18-Nov-2021 Source: AAMS
The Association of Air Medical Services (AAMS) has filed a lawsuit in federal court challenging interim final regulations (IFRs) implementing the No Surprises Act. AAMS continues to support the goals of the No Surprises Act, including the removal of patients from the middle of billing disputes between air ambulance providers and their patients’ insurers. One of the most important aspects of this law is the Independent Dispute Resolution (IDR) process that was designed by Congress to allow healthcare providers and insurers, following a period of open negotiation between the two, to make their case for payment before an independent entity based on statutory factors. It was the intent of Congress when passing this law that no single statutory factor receives special weight in the IDR process.
However, the IFRs issued by the Departments of Labor, Treasury, and Health and Human Services ignore Congress’s intent, instead focusing on a single factor – the Qualified Payment Amount (QPA), or the insurer’s median in-network rate for only a subset of their contracts for a given service in each area. The QPA is to be the overriding factor in this decision-making process. This means that insurers will be able to know exactly how the IDR entities will resolve these disputes, making the IDR and the open negotiation that precedes it a forgone conclusion. Insurers will also leverage that QPA against future payments, lowering all payments, both in-and-out-of-network, over time.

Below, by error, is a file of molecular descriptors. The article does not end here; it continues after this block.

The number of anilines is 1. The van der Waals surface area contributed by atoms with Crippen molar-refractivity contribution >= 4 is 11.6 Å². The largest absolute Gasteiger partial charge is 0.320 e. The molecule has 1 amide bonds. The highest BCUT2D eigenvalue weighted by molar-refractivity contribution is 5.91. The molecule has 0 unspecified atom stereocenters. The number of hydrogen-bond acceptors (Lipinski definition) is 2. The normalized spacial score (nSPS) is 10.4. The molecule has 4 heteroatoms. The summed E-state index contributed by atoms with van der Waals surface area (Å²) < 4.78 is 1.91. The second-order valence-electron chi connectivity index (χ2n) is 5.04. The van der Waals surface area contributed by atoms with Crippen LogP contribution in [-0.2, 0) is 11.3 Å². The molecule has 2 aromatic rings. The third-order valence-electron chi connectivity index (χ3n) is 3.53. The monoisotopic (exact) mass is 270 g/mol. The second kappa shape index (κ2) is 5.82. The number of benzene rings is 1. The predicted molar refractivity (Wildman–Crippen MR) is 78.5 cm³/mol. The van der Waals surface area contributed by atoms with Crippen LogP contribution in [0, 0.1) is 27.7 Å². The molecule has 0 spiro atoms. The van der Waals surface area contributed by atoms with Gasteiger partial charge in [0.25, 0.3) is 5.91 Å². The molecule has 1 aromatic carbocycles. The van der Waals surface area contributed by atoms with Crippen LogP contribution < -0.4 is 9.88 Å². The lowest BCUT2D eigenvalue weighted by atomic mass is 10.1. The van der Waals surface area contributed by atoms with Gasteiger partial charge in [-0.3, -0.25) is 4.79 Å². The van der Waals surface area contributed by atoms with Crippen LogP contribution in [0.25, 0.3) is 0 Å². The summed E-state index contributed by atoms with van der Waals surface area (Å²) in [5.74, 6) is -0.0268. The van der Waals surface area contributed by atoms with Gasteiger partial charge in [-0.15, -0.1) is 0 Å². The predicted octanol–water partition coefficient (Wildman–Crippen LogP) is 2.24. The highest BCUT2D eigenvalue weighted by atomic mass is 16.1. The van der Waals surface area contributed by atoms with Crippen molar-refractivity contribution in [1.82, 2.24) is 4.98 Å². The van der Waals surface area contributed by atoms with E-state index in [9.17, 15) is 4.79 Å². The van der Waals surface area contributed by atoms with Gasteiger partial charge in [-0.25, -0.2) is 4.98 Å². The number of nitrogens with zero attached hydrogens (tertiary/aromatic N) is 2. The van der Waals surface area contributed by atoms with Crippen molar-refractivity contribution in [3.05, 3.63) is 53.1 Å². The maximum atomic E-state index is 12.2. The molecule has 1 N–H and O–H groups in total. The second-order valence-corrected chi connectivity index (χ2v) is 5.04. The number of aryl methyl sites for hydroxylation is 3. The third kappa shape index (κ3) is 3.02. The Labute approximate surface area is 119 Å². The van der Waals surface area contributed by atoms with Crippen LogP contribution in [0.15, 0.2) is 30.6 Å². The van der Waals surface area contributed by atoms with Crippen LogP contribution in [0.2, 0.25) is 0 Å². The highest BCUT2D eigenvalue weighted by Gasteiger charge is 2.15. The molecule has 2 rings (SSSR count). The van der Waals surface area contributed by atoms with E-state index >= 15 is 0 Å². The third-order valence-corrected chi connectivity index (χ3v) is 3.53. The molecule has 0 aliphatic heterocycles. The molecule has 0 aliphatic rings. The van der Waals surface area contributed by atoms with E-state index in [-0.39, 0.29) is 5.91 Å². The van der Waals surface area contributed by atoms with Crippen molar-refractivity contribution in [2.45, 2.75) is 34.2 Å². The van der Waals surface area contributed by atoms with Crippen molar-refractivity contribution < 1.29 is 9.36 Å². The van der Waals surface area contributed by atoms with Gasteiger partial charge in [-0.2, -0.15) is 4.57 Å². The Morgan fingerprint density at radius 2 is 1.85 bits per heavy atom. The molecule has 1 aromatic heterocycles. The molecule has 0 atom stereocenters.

“Air Medical Services transport the sickest, most severely injured patients in our healthcare system – we fully support protecting those patients from these payment disputes and worked with Members of Congress and our larger healthcare community partners to ensure that happens,” said Cameron Curtis, AAMS President and CEO. “However, the fair and transparent process that we all supported is not the process being implemented. Instead, we are faced with a scenario in which a patient is in an emergency, is transported by a helicopter at the request of a trained first responder or qualified physician, and that patient’s insurer gets to unilaterally determine the amount they pay. This will have disastrous consequences for access to emergency air ambulance services.”
AAMS believes that a fair process in which all factors – including the type of aircraft, the quality of the services provided, and the acuity of the patient, among others – are considered when deciding a payment dispute can ensure the sustainability of air medical services and the larger healthcare system.
“Healthcare providers, especially emergency healthcare providers, are currently faced with historic concerns – loss of an experienced workforce, disruptions in the medical supply chain, being asked to serve in a multitude of public health roles, and the ongoing threat of a global pandemic,” said AAMS Board Chair Deborah Boudreaux. “By building this process in favor of the payor, our healthcare systems will system will suffer through reduced payments for necessary services, deepening an ongoing public healthcare crisis.”
This litigation seeks to vacate the flawed provisions of the IFRs and return to the intent of Congress, which is plain on the face the law, and was most recently underscored to the Departments in a letter from Representatives Suozzi and Wenstrup, which included 152 signatures from likeminded members of Congress.
“The intent of this law is clear, and AAMS plans to fight for its members and their patients to ensure the sustainability of this necessary service,” said Mrs. Curtis.